Operating activities103,728 139,407 
Investing activities(316,741)119,369 
Financing activities268,178 (231,437)

Our cash is held for working capital purposes and originating loans. Our restricted cash represents collections held in our securitizations and is applied currently after month-end to pay interest expense and satisfy any amount due to whole loan buyer with any excess amounts returned to us.

Cash flows

Operating Activities

Our net cash provided by operating activities was $103.7 million and $139.4 million for the nine months ended September 30, 2021 and 2020, respectively. Cash flows from operating activities primarily include net income or losses adjusted for (i) non-cash items included in net income or loss, including depreciation and amortization expense, fair value adjustments, net, origination fees for loans at fair value, net, gain on loan sales, stock-based compensation expense and deferred tax provision, net, (ii) originations of loans sold and held for sale, and proceeds from sale of loans and (iii) changes in the balances of operating assets and liabilities, which can vary significantly in the normal course of business due to the amount and timing of various payments.

Investing Activities

Our net cash provided by (used in) investing activities was $(316.7) million and $119.4 million for the nine months ended September 30, 2021 and 2020, respectively. Our investing activities consist primarily of loan originations and loan repayments. We currently do not own any real estate. We invest in purchases of property and equipment and incur system development costs. Purchases of property and equipment, and capitalization of system development costs may vary from period to period due to the timing of the expansion of our operations, the addition of employee headcount and the development cycles of our system development. The change in our net cash provided by (used in) investing activities is due to disbursements on originations of loans increasing by $448.4 million while repayments of loan principal only increased by $13.2 million for the nine months ended September 30, 2021 compared to the nine months ended September 30, 2020.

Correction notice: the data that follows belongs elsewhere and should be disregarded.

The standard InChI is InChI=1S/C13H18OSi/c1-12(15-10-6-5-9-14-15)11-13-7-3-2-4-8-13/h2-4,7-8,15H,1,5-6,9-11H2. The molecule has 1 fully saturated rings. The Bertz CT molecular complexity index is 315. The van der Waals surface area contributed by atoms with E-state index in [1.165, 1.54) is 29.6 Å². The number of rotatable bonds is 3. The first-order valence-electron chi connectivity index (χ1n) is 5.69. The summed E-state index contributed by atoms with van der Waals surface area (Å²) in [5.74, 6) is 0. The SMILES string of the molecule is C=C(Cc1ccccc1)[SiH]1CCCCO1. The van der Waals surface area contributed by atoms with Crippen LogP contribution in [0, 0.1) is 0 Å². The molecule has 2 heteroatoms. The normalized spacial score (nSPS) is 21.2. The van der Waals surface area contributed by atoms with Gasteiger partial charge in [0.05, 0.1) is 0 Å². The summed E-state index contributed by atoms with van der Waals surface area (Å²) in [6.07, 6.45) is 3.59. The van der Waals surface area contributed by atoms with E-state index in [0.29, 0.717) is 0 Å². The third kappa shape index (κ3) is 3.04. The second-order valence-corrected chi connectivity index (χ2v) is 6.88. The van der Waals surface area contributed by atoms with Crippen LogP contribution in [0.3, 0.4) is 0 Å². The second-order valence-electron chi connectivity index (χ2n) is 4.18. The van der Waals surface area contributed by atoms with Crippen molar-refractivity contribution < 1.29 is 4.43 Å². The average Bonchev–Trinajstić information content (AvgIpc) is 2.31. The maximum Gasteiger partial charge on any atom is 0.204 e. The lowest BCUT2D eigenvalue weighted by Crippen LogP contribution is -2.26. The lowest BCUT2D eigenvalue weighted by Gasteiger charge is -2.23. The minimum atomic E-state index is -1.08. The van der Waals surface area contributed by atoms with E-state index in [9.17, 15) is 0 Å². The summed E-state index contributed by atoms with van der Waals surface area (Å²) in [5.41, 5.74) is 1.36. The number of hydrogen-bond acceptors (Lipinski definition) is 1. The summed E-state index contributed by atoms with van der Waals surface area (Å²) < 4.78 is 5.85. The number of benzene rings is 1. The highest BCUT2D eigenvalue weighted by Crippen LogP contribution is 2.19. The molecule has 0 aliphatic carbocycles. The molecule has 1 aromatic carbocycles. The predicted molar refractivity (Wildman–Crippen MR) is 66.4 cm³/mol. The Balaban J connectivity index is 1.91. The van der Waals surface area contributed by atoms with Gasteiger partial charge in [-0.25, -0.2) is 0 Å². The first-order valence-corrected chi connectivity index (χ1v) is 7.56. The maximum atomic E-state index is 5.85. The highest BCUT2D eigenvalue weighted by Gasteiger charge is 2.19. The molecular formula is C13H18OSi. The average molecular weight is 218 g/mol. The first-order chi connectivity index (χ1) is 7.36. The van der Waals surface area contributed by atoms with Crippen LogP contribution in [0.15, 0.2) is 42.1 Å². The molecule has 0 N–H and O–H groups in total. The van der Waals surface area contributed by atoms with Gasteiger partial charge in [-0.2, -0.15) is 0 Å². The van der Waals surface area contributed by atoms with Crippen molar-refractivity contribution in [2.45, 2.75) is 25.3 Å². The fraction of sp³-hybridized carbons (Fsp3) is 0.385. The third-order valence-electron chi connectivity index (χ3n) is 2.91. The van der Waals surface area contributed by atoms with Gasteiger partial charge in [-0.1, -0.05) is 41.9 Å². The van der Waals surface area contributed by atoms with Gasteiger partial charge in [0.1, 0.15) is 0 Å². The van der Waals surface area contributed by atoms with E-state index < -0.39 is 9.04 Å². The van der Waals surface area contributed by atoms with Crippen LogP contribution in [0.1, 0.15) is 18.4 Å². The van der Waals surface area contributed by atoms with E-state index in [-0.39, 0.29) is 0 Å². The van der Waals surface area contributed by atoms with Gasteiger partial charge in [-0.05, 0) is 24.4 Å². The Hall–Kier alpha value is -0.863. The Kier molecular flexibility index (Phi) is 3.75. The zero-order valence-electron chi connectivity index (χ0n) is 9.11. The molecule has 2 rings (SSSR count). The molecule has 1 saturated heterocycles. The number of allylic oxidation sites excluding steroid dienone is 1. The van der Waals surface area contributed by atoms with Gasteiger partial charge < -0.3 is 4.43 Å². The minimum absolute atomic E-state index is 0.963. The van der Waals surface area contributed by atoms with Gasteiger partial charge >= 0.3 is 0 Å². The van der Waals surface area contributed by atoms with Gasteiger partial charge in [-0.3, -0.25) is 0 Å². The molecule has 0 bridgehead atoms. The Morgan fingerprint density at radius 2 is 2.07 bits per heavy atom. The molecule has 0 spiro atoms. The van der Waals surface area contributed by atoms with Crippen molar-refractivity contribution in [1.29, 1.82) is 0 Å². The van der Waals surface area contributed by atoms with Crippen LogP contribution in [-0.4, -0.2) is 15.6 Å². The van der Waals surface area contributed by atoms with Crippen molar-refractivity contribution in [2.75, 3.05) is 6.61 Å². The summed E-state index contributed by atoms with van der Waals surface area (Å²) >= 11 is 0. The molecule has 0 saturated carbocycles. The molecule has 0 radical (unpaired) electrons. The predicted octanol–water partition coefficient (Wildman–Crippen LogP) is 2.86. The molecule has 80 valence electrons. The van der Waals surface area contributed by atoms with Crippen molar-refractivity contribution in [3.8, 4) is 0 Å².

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Financing Activities

Our net cash provided by (used in) financing activities was $268.2 million and $(231.4) million for the nine months ended September 30, 2021 and 2020, respectively. For the nine months ended September 30, 2021, net cash provided by financing activities was primarily driven by the issuance of our Series 2021-A and Series 2021-B asset-backed notes securitizations and the borrowings under our Secured Financing facilities, partially offset by redemptions of our Series 2018-A, 2018-B and 2018-C asset-backed notes and repayments of borrowings on our Secured Financing facilities. For the nine months ended September 30, 2020, net cash used in financing activities was primarily driven by repayments of borrowings on our Secured Financing facility and redemption of our Series 2017-A and 2017-B asset-backed notes, partially offset by borrowings on our Secured Financing facility.

Operating and capital expenditure requirements